A minor point for the article on creation - the use of heavy metals in "detective fiction poisoning" - Arsenic and Old Lace, and thallium in Agatha Christie's The Pale Horse. Jackiespeel 17:20, 14 June 2006 (UTC)

Page title[edit]

Shouldn't the title of this page be Heavy metal rather than Heavy metals, by Wikipedia:Naming conventions? ―Wmahan. 06:32, 3 October 2006 (UTC)

Heavy metal is also a musical genre,so maybe it's better to keep it the way it is right now.

Heavy metals in food sources[edit]

I got to this page from a link from Omega-3_fatty_acid, in particular, am interested in which foods have a high risk of heavy metals (such as certain fish... which ones?), and in what magnitudes?

  • Generally fishes and sea food - the larger, the more mercury poisoned may they be; sea salt; kelp; other. — Preceding unsigned comment added by Ozrev (talkcontribs) 22:55, 15 December 2013 (UTC)

I'm searching for information on how to artificially increase a metal's physical weight to indefinitive amounts.[edit]

Friday, 10-6-06; Portland, OR; 12:04pm West Coast Pacific Time

Is there an expert on this "Talk:Heavy metals (comment)" page who knows how to artificially increase the physical weight of a small piece of metal (say the size of a 1/2 inch diameter galvanized steel washer)? Is this only theory, or has this concept actually been proven? bear in mind, that I wish to affect only the weight of this size and not the physical dimensions of this size; in other words: Is it possible to artificially increase the weight of a 1/2 inch diameter steel washer to an indefinite weight such as, for example, 50 lbs., 100 lbs., 150 lbs., 200 lbs., 500 lbs., or even to a weight of 1,000 lbs.? Why would I want to try this? For a private science project I'm cogitating.

--MyPresentCPUisTooSlow 19:33, 6 October 2006 (UTC)MyPresentCPUisTooSlow

You would either have to compress it and add more metal to it, or turn it into a different substance entirely. There is no way to keep the same substance and change the weight, exempting splitting the atom. And that just decreases the weight. —The preceding unsigned comment was added by User: (talkcontribs).
There is, of course, one very obvious way to keep the same metal and increase its weight: subject it to a stronger gravitational field. The weight of a particular mass of metal varies depending upon local gravity. However, I'm thinking this isn't the answer that you're after. Cheers, --Plumbago 09:10, 11 January 2007 (UTC)
You could bombard the metal with neutrons, and sometimes in some cases some metals would absorb them into their nuclei, yielding heavier isotopes of the same metal element (say, steel, as in your given example). It wouldn't be more than a marginal weight (mass) increase. Not up to the orders of magnitude of increase that you're after. Under most conditions, you would "split atoms" with your neutrom beam, like was saying, though he was wrong to say that you'd be left with the same metal (no more steel). Atom splitting yields different elements. Good luck with your private science project. 18:07, 21 August 2007 (UTC)
I think the density increases that you're after are not attainable (not in this century and on this planet anyway ;-). If you really want the same steel item to significantly increase it's density, it can hardly be done in a reasonable way. Neutron bombardment, as outlined above, is of course not for do-it-yourself science projects. And even if you attempted that (which would be dangerous and possibly illegal), all you could reasonably hope for is to convert all iron atoms into iron-58 isotopes (the heaviest stable iron isotope) which whould yield a density increase of only 4% over the original item. Much easier would be to use directly an item made from a more dense steel alloy, e.g. a tungsten steel alloy, but that of course is then a different item. So I think it is safe to say, your desired goal is not even within the realms of fringe science, but total science fiction.-- (talk) 12:27, 9 April 2008 (UTC)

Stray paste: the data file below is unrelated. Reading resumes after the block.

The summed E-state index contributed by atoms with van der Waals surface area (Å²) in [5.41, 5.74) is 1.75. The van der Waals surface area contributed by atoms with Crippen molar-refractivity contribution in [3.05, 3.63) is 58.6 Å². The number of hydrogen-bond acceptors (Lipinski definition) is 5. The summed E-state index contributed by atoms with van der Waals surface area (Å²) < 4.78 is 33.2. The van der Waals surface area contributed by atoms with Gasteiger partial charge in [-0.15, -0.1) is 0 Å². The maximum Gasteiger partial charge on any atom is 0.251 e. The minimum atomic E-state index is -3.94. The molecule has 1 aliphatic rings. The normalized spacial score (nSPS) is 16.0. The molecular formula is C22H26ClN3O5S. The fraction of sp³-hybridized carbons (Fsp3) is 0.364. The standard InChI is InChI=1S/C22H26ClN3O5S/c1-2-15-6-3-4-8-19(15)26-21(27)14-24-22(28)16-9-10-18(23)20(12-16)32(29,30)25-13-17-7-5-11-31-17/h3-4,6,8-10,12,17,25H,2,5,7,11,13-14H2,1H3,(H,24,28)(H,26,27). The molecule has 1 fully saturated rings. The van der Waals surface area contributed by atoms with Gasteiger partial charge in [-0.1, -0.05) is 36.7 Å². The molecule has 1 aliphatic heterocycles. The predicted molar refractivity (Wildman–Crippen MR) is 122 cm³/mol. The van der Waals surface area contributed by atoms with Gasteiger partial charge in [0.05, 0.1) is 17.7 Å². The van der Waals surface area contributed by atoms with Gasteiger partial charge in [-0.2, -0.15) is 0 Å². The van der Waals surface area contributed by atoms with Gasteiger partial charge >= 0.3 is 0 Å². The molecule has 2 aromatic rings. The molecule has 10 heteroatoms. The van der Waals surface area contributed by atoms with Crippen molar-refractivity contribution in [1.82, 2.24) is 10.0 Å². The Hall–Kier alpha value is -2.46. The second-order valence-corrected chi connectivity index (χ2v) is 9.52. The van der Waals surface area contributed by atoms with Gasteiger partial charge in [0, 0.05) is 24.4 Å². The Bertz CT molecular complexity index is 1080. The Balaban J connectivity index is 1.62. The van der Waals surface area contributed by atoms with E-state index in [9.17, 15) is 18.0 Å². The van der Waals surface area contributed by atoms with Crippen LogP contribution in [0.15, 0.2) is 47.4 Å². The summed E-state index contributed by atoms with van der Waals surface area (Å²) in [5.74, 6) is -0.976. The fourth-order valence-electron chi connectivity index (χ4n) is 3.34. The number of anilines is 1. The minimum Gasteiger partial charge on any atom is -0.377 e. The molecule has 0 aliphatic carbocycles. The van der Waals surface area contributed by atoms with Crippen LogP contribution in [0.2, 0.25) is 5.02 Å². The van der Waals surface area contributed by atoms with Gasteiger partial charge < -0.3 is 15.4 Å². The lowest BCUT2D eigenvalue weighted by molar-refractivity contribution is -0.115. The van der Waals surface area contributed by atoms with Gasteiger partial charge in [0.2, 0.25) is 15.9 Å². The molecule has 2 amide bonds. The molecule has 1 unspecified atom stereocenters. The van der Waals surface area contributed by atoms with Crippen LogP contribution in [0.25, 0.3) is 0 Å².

Added Wikify Tag[edit]

I'm not sure if that was the appropriate tag, but this article does not read like an encyclopedic entry should. I don't currently have the knowledge to update the article properly, so hopefully this tag will draw someone in. Maghnus 05:39, 5 March 2007 (UTC)

Free radicals?[edit]

The paragraph about free radicals and their link with heavy metals seems to be unmitigated pseudoscience. In particular, it's contradicted by a lot of the article on Chelation therapy. Also, eating foods rich in fibre is hardly going to "wisk metals out of the digestive tract", and stating that phytonutrients have "an extra electron which is used to deactivate free radicals" would offend any semi-knowledgeable biology student, not least because the term "phytonutrients" encompasses a huge variety of different compounds. I'm deleting the paragraph entirely as there's very little there to salvage. Kupos 20:06, 10 April 2007 (UTC)

I concur. That one about the extra electron was a doozie. A lot of information and theory out there is propagated without wide replication and peer review. Does the experiment mean what it seems to mean? I hav no trouble with promoting vejtable consumption, but phytonutrient is too jeneral a term in the context and I am sick and tired of hearing about vejtables that react to the atmosphere.
I'm a free radical. BrewJay (talk) 10:29, 21 March 2008 (UTC)

Depleted Uranium[edit]

Is depleted Uranium classified as a heavy metal? Would it be an acceptable example (it is quite dense, it is a metal, so I would be hard pressed to deny that it is a heavy metal).

read referece #1 and your question will be answered C.wolke (talk) 21:13, 4 October 2008 (UTC)

List of Common Problematic Heavy Metals[edit]

It would be prudent to list some of the common problems associated with certain heavy metals – including, for example : 1)Mercury 2)Lead 3)The list could go on – but you get the picture.

Some metals are already mentioned - but I was hoping more for a systematic list (say, a list of all metals in the periodic table, together with comments concerning the MANY different alloys of them which are present in industrial society and how alloying can affect toxicity, etc...).

Common symptoms which both “major” exposure are associated with, as well as “minor” exposure (ie: low level background exposure for prolonged time periods).

Common methods of detection (some simple, scientific, “back garden” methods of detecting and calibrating concentrations of heavy metals in water and food supplies sounds like a good idea here).